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February 20, 2018

Relaxation Response

By Dr. Richard Boyum

Research has demonstrated that in order to relax four things are needed.
They are:

1. A quiet environment
2. A comfortable position with normal deep breaths
3. Adaptation of a passive attitude
4. A mentally distracting device

Relaxation can take place in as short a period as five minutes. A comfortable position for you may mean sitting down, gut it can also mean going of a stroll. A quiet environment can be anything including your room, to a place in a house, or being outside. Relaxation is something that cannot be forced; therefore, a passive attitude is required. It is something that you have to just let happen, you can't make it happen. A mentally distracting device is something used to keep thoughts out of your brain and verbal centers. By focusing on your breathing or a single syllable word like the word "One," you will be able to focus on the relaxation activity. Certain types of visual images may also be helpful. Picturing a very comfortable or favorite spot that you like can help. You may also picture yourself going through succeeding levels of relaxation by moving down an escalator or elevator.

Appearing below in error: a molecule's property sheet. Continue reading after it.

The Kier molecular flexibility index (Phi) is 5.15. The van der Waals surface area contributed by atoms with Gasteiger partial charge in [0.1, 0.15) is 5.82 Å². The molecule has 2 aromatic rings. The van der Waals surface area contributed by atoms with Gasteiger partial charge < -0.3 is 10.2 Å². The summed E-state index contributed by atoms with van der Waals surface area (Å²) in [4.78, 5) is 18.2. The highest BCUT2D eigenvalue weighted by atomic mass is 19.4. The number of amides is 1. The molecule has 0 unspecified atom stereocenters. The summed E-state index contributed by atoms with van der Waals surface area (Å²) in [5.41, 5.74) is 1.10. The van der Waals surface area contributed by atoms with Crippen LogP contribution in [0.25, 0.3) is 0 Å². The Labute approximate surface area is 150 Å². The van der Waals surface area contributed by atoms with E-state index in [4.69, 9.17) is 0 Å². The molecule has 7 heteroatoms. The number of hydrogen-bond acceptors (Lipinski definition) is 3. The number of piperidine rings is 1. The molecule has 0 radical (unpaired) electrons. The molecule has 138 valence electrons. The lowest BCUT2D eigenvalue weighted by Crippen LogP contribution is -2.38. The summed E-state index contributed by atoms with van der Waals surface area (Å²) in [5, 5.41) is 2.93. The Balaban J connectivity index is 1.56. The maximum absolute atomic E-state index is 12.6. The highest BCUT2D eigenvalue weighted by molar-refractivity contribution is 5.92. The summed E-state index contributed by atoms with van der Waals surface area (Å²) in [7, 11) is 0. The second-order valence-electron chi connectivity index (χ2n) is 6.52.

Relaxation is a learned activity, and with practice an individual should be able to develop competency in this area. Interestingly enough, for some individuals rigorous cardiovascular exercise can be relaxing, or just doing something that you really enjoy. Cardiovascular exercise is important because much of the tension we experience can be stored in our skeletal muscles. Brisk walking, running, bicycling, or cross-country skiing can relax these muscles. Likewise, a pleasant activity (which in itself can be productive) takes our mind off that which makes us tense and consequently reduces stress.